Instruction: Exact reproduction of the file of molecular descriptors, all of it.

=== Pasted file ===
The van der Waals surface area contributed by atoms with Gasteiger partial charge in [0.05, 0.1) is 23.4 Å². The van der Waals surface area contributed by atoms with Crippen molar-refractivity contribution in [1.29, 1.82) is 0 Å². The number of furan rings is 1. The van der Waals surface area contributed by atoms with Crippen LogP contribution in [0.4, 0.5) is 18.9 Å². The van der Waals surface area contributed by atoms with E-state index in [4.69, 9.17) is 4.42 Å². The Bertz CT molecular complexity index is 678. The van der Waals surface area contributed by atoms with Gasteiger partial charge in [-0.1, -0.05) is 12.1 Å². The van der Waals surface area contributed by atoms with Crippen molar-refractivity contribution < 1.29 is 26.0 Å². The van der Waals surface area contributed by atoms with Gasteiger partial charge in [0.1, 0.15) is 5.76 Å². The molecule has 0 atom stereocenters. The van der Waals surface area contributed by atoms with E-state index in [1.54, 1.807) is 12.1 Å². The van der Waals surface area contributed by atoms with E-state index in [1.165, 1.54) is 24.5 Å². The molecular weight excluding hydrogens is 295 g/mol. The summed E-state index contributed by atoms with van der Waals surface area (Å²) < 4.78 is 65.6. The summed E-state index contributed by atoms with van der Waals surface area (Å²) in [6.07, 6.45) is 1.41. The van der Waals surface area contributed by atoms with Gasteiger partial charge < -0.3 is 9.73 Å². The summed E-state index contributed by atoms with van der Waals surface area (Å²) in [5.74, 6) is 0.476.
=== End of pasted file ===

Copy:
The van der Waals surface area contributed by atoms with Gasteiger partial charge in [0.05, 0.1) is 23.4 Å². The van der Waals surface area contributed by atoms with Crippen molar-refractivity contribution in [1.29, 1.82) is 0 Å². The number of furan rings is 1. The van der Waals surface area contributed by atoms with Crippen LogP contribution in [0.4, 0.5) is 18.9 Å². The van der Waals surface area contributed by atoms with E-state index in [4.69, 9.17) is 4.42 Å². The Bertz CT molecular complexity index is 678. The van der Waals surface area contributed by atoms with Gasteiger partial charge in [-0.1, -0.05) is 12.1 Å². The van der Waals surface area contributed by atoms with Crippen molar-refractivity contribution < 1.29 is 26.0 Å². The van der Waals surface area contributed by atoms with Gasteiger partial charge in [0.1, 0.15) is 5.76 Å². The molecule has 0 atom stereocenters. The van der Waals surface area contributed by atoms with E-state index in [1.54, 1.807) is 12.1 Å². The van der Waals surface area contributed by atoms with E-state index in [1.165, 1.54) is 24.5 Å². The molecular weight excluding hydrogens is 295 g/mol. The summed E-state index contributed by atoms with van der Waals surface area (Å²) < 4.78 is 65.6. The summed E-state index contributed by atoms with van der Waals surface area (Å²) in [6.07, 6.45) is 1.41. The van der Waals surface area contributed by atoms with Gasteiger partial charge < -0.3 is 9.73 Å². The summed E-state index contributed by atoms with van der Waals surface area (Å²) in [5.74, 6) is 0.476.